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Discover Dawson City, Yukon This Winter
In the height of the Klondike Gold Rush, Dawson City became home to 30,000 miners hoping to strike gold in the Yukon terrain. Today, the town has preserved much of their exciting history, making it a unique spot to visit. Whether you want to take a trip through time by visiting the Dawson City Museum or go on a thrilling dog-sled ride through the mountains, this northern Canadian town offers plenty to do and see. Here are our top picks of what to do in Dawson City, if you want to venture past the typical destinations of Montreal and Vancouver and embark on a unique Canuck getaway this season.
Photo: visitdawsoncity on Instagram
Head out on an adventure with B-Line Kennels, a dog-sledding team run out of Dawson City. For a one and a half hour long excursion, join your guide and a pack of trained huskies through the town’s wilderness. With plenty of opportunity for sightseeing and photo taking, this tour is a unique way to see the town. If you’re lucky, you might even catch a view of the Northern Lights on your tour!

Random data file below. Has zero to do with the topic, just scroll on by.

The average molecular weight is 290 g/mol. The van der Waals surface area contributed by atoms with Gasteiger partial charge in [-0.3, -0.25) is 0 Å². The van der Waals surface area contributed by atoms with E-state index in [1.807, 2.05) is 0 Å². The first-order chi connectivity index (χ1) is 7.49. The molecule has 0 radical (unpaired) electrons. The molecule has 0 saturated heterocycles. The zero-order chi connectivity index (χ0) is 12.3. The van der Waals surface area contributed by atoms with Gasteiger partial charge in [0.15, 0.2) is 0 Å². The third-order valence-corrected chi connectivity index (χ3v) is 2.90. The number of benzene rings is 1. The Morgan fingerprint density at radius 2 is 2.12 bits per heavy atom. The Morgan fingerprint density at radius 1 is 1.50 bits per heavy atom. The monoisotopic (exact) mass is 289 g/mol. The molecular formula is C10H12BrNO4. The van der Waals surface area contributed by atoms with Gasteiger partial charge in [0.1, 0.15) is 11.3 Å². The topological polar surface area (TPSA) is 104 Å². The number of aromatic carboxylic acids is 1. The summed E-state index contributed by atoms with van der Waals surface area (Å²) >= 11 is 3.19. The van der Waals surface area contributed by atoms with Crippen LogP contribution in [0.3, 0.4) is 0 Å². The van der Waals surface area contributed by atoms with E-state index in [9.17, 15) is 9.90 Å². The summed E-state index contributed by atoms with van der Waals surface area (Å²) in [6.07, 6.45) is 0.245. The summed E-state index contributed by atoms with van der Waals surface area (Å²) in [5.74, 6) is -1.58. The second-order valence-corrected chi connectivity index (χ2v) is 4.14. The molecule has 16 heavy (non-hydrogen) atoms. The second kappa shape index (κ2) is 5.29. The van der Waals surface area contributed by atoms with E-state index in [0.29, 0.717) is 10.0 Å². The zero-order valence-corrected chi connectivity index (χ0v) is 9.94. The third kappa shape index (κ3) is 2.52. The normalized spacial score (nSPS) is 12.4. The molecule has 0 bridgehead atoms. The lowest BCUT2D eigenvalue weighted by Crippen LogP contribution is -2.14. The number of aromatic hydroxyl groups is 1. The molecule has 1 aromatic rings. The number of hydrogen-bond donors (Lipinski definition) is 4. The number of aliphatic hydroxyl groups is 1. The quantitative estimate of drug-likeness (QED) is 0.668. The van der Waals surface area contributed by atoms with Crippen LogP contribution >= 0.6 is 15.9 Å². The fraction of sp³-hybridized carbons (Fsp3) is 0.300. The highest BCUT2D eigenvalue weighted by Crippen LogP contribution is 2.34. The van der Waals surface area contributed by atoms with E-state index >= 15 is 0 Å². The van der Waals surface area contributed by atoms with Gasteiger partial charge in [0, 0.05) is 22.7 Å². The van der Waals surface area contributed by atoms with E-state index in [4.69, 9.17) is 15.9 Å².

The Dawson City Museum
For your culture fix, check out the Dawson City Museum. Home to the Yukon’s largest historical collection, the museum’s various galleries illuminate the history of the region. Museum highlights include exhibits on the famous Klondike gold rush and the town’s settlement and founding. Featuring interactive demonstrations, film presentations and regular events, this museum offers a comprehensive understanding of a unique town.
Tombstone Territorial Park
With over 2100 square kilometres of land, the Tombstone Territorial Park offers plenty of opportunities to enjoy the region’s nature. Named after the mountain’s visual similarity to a tombstone, the imposing park is just as beautiful in the winter as it is in the summer. Set out to take in the wildlife by shoeshoe or ski, or go for an exciting snowmobile ride through uninhabited land.
Diamond Tooth Gertie’s Gambling Hall
As Canada’s first casino, Gertie’s Gambling Hall certainly has an interesting story behind it. Opened in 1971, the casino gets its name from Gertie Lovejoy, a dance hall star from the Klondike era who wore a diamond between her teeth. Today, the hall operates as a casino and also hosts daily vaudeville-inspired performances that pay homage to the town’s Klondike history.